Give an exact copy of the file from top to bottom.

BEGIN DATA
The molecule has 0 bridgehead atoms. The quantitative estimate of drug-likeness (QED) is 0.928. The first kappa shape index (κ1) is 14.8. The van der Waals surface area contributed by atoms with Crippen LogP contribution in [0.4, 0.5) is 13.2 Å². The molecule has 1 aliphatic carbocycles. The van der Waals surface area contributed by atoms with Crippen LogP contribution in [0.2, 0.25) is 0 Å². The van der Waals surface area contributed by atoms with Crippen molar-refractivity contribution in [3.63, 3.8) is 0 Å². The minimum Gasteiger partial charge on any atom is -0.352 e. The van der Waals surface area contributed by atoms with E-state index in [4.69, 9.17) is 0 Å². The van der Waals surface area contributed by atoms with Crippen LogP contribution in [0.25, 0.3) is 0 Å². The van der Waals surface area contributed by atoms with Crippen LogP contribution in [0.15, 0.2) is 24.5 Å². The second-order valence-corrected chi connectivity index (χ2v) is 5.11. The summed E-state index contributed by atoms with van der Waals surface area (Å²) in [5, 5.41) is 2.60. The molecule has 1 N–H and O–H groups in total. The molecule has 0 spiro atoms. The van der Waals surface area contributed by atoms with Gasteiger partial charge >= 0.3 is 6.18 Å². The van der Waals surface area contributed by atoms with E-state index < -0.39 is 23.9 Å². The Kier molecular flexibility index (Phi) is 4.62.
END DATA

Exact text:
The molecule has 0 bridgehead atoms. The quantitative estimate of drug-likeness (QED) is 0.928. The first kappa shape index (κ1) is 14.8. The van der Waals surface area contributed by atoms with Crippen LogP contribution in [0.4, 0.5) is 13.2 Å². The molecule has 1 aliphatic carbocycles. The van der Waals surface area contributed by atoms with Crippen LogP contribution in [0.2, 0.25) is 0 Å². The van der Waals surface area contributed by atoms with Crippen molar-refractivity contribution in [3.63, 3.8) is 0 Å². The minimum Gasteiger partial charge on any atom is -0.352 e. The van der Waals surface area contributed by atoms with E-state index in [4.69, 9.17) is 0 Å². The van der Waals surface area contributed by atoms with Crippen LogP contribution in [0.25, 0.3) is 0 Å². The van der Waals surface area contributed by atoms with Crippen LogP contribution in [0.15, 0.2) is 24.5 Å². The second-order valence-corrected chi connectivity index (χ2v) is 5.11. The summed E-state index contributed by atoms with van der Waals surface area (Å²) in [5, 5.41) is 2.60. The molecule has 1 N–H and O–H groups in total. The molecule has 0 spiro atoms. The van der Waals surface area contributed by atoms with Gasteiger partial charge >= 0.3 is 6.18 Å². The van der Waals surface area contributed by atoms with E-state index < -0.39 is 23.9 Å². The Kier molecular flexibility index (Phi) is 4.62.